VC medal goes on display in Derby for first time

Victoria Cross
Image caption The medal is on display to the public in Derby for the first time in its history

A war medal awarded to a soldier from a Derbyshire regiment more than 140 years ago has gone on public display for the first time at a county museum.

The Victoria Cross (VC) was awarded to Troop Sgt Maj David Rushe of the 9th Lancers during the Indian Mutiny.

But following his death in 1886 his medals were sold by his widow and were not recovered until 1959.

The set is now on display at Derby Museum, as part of the Soldiers' Story gallery.

Distinguished career

Sgt Maj David Rushe won his VC on 17 March 1858 at the recapture of Lucknow during the Indian Mutiny, when he and a comrade tackled a party of 10 mutineers, three of whom were killed by Sgt Maj Rushe.

This followed a distinguished career which covered more than a decade of fighting in India.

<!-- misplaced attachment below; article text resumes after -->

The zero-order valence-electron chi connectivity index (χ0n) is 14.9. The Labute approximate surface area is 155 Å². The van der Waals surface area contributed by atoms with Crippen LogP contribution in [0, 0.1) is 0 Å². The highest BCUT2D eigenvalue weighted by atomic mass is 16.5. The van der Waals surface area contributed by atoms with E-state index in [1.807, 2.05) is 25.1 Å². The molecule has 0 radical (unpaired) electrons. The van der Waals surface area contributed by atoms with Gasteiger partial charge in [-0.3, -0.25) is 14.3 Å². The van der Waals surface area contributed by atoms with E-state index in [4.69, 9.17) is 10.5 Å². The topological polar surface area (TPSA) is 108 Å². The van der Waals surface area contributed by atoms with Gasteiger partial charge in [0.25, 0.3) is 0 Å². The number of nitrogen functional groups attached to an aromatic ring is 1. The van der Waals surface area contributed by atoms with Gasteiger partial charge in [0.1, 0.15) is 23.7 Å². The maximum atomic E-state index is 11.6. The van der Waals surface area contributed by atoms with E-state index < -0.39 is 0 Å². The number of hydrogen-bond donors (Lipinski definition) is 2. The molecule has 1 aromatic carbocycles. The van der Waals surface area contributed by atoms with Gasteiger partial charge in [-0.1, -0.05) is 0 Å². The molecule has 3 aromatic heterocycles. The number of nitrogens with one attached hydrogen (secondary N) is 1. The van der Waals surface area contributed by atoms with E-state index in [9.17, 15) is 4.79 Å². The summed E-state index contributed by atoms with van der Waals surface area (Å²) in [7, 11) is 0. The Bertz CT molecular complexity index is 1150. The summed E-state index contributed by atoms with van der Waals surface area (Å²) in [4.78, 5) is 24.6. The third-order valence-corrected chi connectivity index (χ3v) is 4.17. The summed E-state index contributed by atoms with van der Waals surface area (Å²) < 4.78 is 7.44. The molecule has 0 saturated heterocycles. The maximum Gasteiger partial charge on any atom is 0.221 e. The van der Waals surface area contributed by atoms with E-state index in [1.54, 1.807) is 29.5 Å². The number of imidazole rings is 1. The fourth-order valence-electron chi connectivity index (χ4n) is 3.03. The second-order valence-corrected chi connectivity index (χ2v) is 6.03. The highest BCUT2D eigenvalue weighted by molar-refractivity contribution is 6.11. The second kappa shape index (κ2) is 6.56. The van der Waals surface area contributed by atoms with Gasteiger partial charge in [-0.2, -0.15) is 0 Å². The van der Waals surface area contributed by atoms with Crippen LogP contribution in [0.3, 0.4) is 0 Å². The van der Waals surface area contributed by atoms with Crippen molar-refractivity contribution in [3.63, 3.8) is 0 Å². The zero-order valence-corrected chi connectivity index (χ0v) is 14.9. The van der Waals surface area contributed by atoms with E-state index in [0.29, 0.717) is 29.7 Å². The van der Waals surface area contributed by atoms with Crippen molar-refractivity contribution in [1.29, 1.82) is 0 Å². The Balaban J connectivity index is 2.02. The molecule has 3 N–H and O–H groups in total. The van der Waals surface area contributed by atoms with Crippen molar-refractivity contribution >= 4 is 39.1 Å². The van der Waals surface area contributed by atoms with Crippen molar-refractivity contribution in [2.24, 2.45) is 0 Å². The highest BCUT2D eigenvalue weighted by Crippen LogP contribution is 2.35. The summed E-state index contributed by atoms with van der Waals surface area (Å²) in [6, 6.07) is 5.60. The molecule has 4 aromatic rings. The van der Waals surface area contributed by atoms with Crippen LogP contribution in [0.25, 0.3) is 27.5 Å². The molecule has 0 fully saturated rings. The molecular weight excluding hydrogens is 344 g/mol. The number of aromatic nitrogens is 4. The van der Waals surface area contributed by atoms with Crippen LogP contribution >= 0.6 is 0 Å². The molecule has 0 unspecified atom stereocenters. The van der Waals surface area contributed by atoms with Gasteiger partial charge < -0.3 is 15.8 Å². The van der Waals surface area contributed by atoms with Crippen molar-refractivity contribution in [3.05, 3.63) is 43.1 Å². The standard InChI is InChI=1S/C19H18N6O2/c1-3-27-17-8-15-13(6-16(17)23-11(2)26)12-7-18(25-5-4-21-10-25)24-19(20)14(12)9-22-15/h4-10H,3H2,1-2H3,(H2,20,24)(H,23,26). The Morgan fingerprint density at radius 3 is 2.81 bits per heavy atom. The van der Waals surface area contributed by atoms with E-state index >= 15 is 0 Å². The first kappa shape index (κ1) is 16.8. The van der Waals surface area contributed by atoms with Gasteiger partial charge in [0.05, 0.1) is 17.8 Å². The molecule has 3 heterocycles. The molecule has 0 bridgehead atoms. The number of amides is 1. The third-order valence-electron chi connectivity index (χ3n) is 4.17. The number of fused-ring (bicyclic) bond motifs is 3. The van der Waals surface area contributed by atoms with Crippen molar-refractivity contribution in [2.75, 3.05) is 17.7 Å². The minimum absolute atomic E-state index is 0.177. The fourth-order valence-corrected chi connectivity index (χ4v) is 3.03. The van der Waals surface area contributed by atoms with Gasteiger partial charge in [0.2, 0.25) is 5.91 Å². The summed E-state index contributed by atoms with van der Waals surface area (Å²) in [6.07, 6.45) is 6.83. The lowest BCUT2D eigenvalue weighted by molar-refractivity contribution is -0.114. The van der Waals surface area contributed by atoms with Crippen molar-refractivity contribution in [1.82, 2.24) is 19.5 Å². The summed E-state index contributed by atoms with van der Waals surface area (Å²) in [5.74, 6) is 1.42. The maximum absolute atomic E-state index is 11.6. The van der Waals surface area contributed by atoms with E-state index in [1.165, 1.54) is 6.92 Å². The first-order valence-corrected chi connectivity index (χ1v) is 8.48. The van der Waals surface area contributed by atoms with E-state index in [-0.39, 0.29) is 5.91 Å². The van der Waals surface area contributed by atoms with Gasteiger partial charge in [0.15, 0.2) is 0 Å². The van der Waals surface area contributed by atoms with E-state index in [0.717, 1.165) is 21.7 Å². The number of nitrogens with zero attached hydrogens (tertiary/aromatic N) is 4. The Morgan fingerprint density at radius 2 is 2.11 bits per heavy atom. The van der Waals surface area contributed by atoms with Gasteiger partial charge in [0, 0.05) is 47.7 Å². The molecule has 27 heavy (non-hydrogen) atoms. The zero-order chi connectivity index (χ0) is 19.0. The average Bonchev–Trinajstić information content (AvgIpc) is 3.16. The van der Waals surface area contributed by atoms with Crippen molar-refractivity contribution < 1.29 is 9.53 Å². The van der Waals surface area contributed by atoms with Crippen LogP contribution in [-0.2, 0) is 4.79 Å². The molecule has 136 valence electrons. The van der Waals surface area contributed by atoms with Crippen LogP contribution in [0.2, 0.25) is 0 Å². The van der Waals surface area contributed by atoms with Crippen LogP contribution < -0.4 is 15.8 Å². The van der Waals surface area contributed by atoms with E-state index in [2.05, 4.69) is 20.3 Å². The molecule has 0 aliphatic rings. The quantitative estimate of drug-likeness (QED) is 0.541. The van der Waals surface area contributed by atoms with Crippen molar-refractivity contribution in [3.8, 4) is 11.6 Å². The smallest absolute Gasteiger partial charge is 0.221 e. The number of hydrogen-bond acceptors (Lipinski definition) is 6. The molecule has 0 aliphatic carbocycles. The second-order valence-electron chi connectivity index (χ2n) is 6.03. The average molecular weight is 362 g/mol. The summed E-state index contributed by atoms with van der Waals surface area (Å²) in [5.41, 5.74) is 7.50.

Sgt Maj Rushe's campaign medals for the 1st and 2nd Sikh Wars, the Indian Mutiny and his Good Conduct medal are also on display alongside his VC.

Robin Rushe, great grandson of Sgt Maj Rushe, said: "I am very relieved that the medals are in a safe place where they will be appreciated.

"We are looking forward to visiting the Derby Museum and Art Gallery again to see the new acquisition and hope to bring some younger members of the family to have a look."

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